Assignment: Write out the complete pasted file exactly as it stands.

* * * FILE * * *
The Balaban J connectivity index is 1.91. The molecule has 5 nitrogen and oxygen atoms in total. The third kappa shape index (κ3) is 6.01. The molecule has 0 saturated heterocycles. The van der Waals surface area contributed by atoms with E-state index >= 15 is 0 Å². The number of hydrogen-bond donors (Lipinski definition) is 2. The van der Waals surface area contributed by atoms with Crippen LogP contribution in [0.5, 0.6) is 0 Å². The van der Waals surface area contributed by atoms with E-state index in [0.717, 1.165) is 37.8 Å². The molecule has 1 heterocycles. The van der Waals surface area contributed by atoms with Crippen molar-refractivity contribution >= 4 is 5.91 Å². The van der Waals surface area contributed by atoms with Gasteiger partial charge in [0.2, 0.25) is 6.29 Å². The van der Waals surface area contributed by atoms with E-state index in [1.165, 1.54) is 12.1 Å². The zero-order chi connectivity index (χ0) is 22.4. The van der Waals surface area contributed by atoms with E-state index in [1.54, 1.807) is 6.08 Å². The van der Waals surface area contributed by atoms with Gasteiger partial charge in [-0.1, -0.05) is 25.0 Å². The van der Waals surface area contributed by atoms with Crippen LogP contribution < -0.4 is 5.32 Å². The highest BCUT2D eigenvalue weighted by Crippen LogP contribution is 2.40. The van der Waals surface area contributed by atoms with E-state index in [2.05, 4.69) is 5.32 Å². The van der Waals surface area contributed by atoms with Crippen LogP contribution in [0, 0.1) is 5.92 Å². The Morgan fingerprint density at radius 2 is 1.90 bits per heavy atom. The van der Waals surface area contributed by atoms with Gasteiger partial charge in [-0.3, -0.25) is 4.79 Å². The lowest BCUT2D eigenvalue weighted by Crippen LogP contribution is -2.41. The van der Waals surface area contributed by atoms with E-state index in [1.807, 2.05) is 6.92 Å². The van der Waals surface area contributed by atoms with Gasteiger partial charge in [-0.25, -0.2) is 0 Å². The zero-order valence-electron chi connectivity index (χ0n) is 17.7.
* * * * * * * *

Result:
The Balaban J connectivity index is 1.91. The molecule has 5 nitrogen and oxygen atoms in total. The third kappa shape index (κ3) is 6.01. The molecule has 0 saturated heterocycles. The van der Waals surface area contributed by atoms with E-state index >= 15 is 0 Å². The number of hydrogen-bond donors (Lipinski definition) is 2. The van der Waals surface area contributed by atoms with Crippen LogP contribution in [0.5, 0.6) is 0 Å². The van der Waals surface area contributed by atoms with E-state index in [0.717, 1.165) is 37.8 Å². The molecule has 1 heterocycles. The van der Waals surface area contributed by atoms with Crippen molar-refractivity contribution >= 4 is 5.91 Å². The van der Waals surface area contributed by atoms with Gasteiger partial charge in [0.2, 0.25) is 6.29 Å². The van der Waals surface area contributed by atoms with E-state index in [1.165, 1.54) is 12.1 Å². The zero-order chi connectivity index (χ0) is 22.4. The van der Waals surface area contributed by atoms with E-state index in [1.54, 1.807) is 6.08 Å². The van der Waals surface area contributed by atoms with Gasteiger partial charge in [-0.1, -0.05) is 25.0 Å². The van der Waals surface area contributed by atoms with Crippen LogP contribution < -0.4 is 5.32 Å². The highest BCUT2D eigenvalue weighted by Crippen LogP contribution is 2.40. The van der Waals surface area contributed by atoms with E-state index in [2.05, 4.69) is 5.32 Å². The van der Waals surface area contributed by atoms with Crippen LogP contribution in [0, 0.1) is 5.92 Å². The Morgan fingerprint density at radius 2 is 1.90 bits per heavy atom. The van der Waals surface area contributed by atoms with Gasteiger partial charge in [-0.3, -0.25) is 4.79 Å². The lowest BCUT2D eigenvalue weighted by Crippen LogP contribution is -2.41. The van der Waals surface area contributed by atoms with E-state index in [1.807, 2.05) is 6.92 Å². The van der Waals surface area contributed by atoms with Gasteiger partial charge in [-0.25, -0.2) is 0 Å². The zero-order valence-electron chi connectivity index (χ0n) is 17.7.